20 September 2011

365 Days of Middle-earth ~ Day 82: Frodo Baggins

Frodo Baggins (b. TA 2968; 1368 in Shire Reckoning) was a Hobbit of the Shire, who, like Bilbo, undertook a perilous quest. In Frodo’s case, his journey brought him to Mount Doom to destroy the One Ring, which Bilbo had found during the Quest of Erebor.  

Frodo was the only son of Drogo Baggins and Primula Brandybuck; upon their death in a boating accident, Frodo was adopted by Bilbo Baggins, who lived in Bag End. When Bilbo left the Shire in 3001, everything in Bag End – including the One Ring – went to Frodo.

In 3018, Frodo set out to Rivendell using the name Underhill (at Gandalf’s advice), seeking escape from the Nazgûl. Accompanying him were the Hobbits Peregrin Took, Samwise Gamgee, and Meriadoc Brandybuck; along the way, they encountered the Ranger Strider, who served as their guide. While camped at Amon Sûl, Frodo was stabbed by the Witch King of Angmar, the Lord of the Nazgûl; with the aid of his companions and the Elf Glorfindel, he was safely escorted to Rivendell, where he was treated by Lord Elrond (though the wound would never fully heal) and later reunited with Gandalf.

While in Rivendell, Frodo volunteered during the Council of Elrond to take the One Ring into Mordor. He set out with eight others – Sam, Merry, Pippin; the Men Aragorn and Boromir; Legolas of Mirkwood; Gimli son of Gloin; and Gandalf – and collectively, they were known as the Fellowship of the Ring.  They traveled through the Mines of Moria, where Frodo was nearly incapacitated by a cave troll; though he was protected by a shirt of mithril. Soon after, Gandalf fell protecting the Fellowship from the Balrog of Moria. Without him, the Company pushed on into Lothlórien, where Frodo saw in the Mirror of Galadriel the fate of Middle-earth, should he fail his quest.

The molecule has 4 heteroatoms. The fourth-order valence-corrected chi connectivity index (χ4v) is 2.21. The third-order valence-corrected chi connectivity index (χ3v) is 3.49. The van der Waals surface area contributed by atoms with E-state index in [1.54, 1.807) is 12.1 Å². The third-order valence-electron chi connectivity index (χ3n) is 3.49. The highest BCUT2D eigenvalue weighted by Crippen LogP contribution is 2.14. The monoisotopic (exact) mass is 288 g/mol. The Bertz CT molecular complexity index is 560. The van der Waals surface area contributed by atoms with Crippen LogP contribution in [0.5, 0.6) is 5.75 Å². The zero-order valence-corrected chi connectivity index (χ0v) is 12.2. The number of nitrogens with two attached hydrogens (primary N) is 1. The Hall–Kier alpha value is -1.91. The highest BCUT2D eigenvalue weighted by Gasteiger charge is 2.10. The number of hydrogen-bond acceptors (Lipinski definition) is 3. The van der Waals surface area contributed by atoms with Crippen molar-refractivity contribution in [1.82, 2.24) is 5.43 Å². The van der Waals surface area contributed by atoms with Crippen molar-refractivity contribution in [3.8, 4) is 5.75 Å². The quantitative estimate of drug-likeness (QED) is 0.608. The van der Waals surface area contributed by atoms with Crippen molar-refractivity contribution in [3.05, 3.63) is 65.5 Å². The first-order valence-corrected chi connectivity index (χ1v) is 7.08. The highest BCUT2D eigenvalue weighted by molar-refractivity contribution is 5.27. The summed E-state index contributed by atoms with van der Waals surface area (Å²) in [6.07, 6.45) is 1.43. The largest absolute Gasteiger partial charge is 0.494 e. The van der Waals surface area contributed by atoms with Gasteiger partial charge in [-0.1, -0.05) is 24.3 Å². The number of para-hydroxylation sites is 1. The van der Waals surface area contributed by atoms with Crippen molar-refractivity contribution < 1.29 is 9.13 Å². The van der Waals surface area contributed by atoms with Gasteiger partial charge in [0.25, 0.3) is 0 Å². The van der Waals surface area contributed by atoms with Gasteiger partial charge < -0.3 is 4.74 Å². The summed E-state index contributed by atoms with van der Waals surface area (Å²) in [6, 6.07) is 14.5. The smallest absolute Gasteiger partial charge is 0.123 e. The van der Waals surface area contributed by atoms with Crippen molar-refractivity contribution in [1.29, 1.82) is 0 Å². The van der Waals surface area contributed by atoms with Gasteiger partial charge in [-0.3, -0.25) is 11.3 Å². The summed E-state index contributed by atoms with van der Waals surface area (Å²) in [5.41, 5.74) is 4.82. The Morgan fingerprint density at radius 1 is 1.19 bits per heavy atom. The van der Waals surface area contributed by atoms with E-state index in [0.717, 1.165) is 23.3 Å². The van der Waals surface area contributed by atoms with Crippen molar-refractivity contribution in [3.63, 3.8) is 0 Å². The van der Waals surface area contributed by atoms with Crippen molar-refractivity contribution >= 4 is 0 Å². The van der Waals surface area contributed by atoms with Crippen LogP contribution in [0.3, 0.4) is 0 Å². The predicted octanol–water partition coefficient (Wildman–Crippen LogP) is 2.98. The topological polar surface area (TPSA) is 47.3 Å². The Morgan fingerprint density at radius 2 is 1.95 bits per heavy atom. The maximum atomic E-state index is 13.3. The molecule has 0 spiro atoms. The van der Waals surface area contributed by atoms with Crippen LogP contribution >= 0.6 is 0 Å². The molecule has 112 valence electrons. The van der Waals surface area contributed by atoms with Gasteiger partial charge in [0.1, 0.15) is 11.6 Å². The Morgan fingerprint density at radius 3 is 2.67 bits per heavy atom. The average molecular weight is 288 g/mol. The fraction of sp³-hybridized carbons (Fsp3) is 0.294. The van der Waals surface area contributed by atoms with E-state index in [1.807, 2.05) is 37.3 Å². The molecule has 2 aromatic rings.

{~From here on, it is assumed that the reader has either read The Lord of the Rings or seen Peter Jackson's films; therefore, it would be redundant to recount all the details here regarding the breaking of the Fellowship, Frodo and Sam’s encounter with Gollum and subsequent capture by Faramir, Shelob’s Lair and Cirith Ungol, etc... If you really want to know more, go read the books or watch the films – after all, it’s Tolkien Week, the perfect time to do so!~}  


Upon reaching Sammath Naur, Frodo had a change of heart and claimed the Ring for himself. Gollum, in an attempt to reclaim his Precious, bit off Frodo’s finger; in his excitement, he tumbled off the edge of the cliff and fell – with the Ring – into the pit of fire, thus fulfilling the Quest. 

Following the War of the Ring, Frodo became Mayor of Michel Delving for a time (November 3019 – Midyear’s Day 3020). He also recorded his account of the War of the Ring in the Red Book of Westmarch, which also contained Bilbo’s writings and his account of the Quest of Erebor. But his physical wounds and the discontent he felt in his heart and mind were too great; thus, he sailed – at the age of fifty-two on September 22, 1421 Shire Reckoning – with Bilbo over the Sea with the Last Riding of the Keepers of the Rings, leaving everything to Samwise Gamgee.

Also known as: the Ring-bearer, Frodo of the Nine-Fingers, and Nine-fingered Frodo.


Portrayals

Frodo was voiced by Christopher Guard in Ralph Bakshi’s 1978 animated version of The Lord of the Rings; Billy Barty served as the model for the live-action recordings 

He was voiced by Orson Bean in the 1980 Rankin/Bass animated version of The Return of the King

Frodo was played by Ian Holm in the 1981 BBC radio serialisation of The Lord of the Rings; Holm later portrayed Bilbo in Peter Jackson’s film adaptation of The Lord of the Rings

Elijah Wood portrayed Frodo in Jackson’s films, and will be making an appearance in the upcoming film adaptations of The Hobbit

1 comment:

  1. So glad I found out about your blogs and knowledge of Tolkien, great writing and historic info Britta. Thank you ^^

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